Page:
Wednesday, October 28, 2009

Life catches up to you then WHAM!

Since it has been a full week since I've written a post or sent you a link or uploaded a video, the title of this post seems pretty self-explanatory. Although should I give you a full accounting of why I've been slammed? I think it'd be pretty boring because truthfully it's all about grading, which means I'm doing my day job and my students are happy (well, maybe *happy* isn't the right word since they just got midterm and papers back this week). I gave all my classes a speech about the educational goals that I have for them, meaning I don't care about the grade they get, I care about what they learn. Which means when they ask me what I'm "looking" for (which some invariably do because the kids at Southern U really care about doing well since many are high achieving, academically competitive egg-head types), I tell them I'm not looking for a single RIGHT answer or in them giving me the answer I want. I'm looking to see how they are engaging with the question or topic and what they've learned.

I also give them A LOT of feedback--and I don't pull punches. I'm fairly direct, although I try to phrase my feedback in ways that are constructive and shows students how they can improve their papers. Yet I'm all too aware that receiving feedback on your writing is hard.

Case in point: I just received the final round of editorial comments on an article I have coming out in a journal. In this round it was the journal editors (and not the people who solicited the articles for a special issue) who responded to my piece and they were CRITICAL. I'm sure all of it is valid--in skimming the comments I felt slightly embarrassed by a few points that I should have caught on the multiple drafts I've written. But there were other comments that made me pause and wonder about whether I was receiving these comments because the editors were not familiar with issues related to Asian American literature and/or race and cultural studies. In other words, this is not an ethnic studies journal--it's a mainstream, for lack of a better word, literature journal that has a special issue out on issues of race. Hence the special issue editor. It made me realize that it's easy to convey your ideas when you are talking to someone else familiar with your terminology and existing ideas, but much harder when the person is looking at your work from a completely different perspective.

And there are two things that came to me in this experience. First, that it is humbling to read criticism--and hard. I am going to have to go back through this article with a fine-toothed comb, and it will be better for it, but I know that it will be painful, in terms of my ego and pride, to read through these and feel like I didn't get it "right" the first time. And now I have to remind myself of my own advice to my students--that it's about the process and not just about the final product--although in my case I got the ideal outcome I wanted, acceptance into the journal. Still, the feedback is hard. And I will share this with my students because I want them to understand that I really DO understand.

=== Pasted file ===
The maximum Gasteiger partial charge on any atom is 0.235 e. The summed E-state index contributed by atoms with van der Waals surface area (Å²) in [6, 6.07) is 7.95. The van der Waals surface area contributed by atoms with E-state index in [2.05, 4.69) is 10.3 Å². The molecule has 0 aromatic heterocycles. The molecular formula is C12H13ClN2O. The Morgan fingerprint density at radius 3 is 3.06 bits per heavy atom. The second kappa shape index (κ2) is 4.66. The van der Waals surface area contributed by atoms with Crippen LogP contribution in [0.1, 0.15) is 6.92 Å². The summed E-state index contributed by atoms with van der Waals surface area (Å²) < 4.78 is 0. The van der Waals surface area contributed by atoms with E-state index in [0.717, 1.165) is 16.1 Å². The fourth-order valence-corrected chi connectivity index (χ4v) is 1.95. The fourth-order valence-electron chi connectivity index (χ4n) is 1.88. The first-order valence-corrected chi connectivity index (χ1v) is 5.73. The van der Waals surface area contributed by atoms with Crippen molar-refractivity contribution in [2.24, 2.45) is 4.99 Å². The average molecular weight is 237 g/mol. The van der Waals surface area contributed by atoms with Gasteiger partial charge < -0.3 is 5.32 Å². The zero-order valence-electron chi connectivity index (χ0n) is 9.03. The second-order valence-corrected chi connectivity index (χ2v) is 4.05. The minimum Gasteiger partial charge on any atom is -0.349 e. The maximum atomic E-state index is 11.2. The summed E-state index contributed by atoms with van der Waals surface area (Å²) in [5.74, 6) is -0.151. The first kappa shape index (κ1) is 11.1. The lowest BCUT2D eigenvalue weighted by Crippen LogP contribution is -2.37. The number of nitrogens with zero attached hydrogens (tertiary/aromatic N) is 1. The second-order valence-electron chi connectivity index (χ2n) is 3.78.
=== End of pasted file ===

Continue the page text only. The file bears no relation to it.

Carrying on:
The second realization is the difficulty of trying to convey ideas about race to people who aren't thinking about this 24/7 (am I thinking about this 24/7? Maybe 16/6--after all, I have to sleep and I should have one day off). My guess is that most folks reading this blog come here because they have an interest in issues of race and share a common attitude and value system about race. But I, supposedly, want to have conversations with those who disagree with me--who will challenge me and, in turn, be challenged by me.

I say supposedly because I have often been frustrated by push-back, not so much on this blog but on others I frequent where there's that one person who doesn't seem to be on the same page as the other commenters and I think "WHY DOESN'T THIS PERSON GET IT!" And assuming that this is someone who comes in good-faith, I have to remind myself that this person is at this site because s/he has things to offer and wants to engage and simply comes from a different perspective than everyone else, and isn't that good that s/he is pushing us to clarify our terms and points?

Anyway, this is long and rambling and aside from the apology at the top I mainly wanted to just get something out in the world because I feel like I'm neglecting this space (and will more likely continue to do so as I have a new batch of writing assignments coming in today). But don't worry, I will be back--hopefully sooner than I think (maybe even tomorrow!)

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